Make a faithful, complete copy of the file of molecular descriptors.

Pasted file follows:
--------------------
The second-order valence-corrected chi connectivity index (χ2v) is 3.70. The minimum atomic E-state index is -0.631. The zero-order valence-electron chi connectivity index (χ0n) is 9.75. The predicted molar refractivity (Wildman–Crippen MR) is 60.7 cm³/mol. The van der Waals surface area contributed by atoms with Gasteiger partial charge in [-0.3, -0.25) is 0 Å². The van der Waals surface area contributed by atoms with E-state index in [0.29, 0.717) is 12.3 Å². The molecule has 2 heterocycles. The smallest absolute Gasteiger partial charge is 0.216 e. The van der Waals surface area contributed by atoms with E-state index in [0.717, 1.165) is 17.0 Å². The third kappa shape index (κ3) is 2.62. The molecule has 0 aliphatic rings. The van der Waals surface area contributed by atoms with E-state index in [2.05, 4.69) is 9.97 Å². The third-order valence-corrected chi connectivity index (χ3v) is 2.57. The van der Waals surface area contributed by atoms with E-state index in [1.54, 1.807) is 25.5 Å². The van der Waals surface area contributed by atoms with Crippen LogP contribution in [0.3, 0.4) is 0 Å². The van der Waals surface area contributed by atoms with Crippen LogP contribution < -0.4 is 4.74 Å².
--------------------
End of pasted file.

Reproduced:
The second-order valence-corrected chi connectivity index (χ2v) is 3.70. The minimum atomic E-state index is -0.631. The zero-order valence-electron chi connectivity index (χ0n) is 9.75. The predicted molar refractivity (Wildman–Crippen MR) is 60.7 cm³/mol. The van der Waals surface area contributed by atoms with Gasteiger partial charge in [-0.3, -0.25) is 0 Å². The van der Waals surface area contributed by atoms with E-state index in [0.29, 0.717) is 12.3 Å². The molecule has 2 heterocycles. The smallest absolute Gasteiger partial charge is 0.216 e. The van der Waals surface area contributed by atoms with E-state index in [0.717, 1.165) is 17.0 Å². The third kappa shape index (κ3) is 2.62. The molecule has 0 aliphatic rings. The van der Waals surface area contributed by atoms with E-state index in [2.05, 4.69) is 9.97 Å². The third-order valence-corrected chi connectivity index (χ3v) is 2.57. The van der Waals surface area contributed by atoms with E-state index in [1.54, 1.807) is 25.5 Å². The van der Waals surface area contributed by atoms with Crippen LogP contribution in [0.3, 0.4) is 0 Å². The van der Waals surface area contributed by atoms with Crippen LogP contribution < -0.4 is 4.74 Å².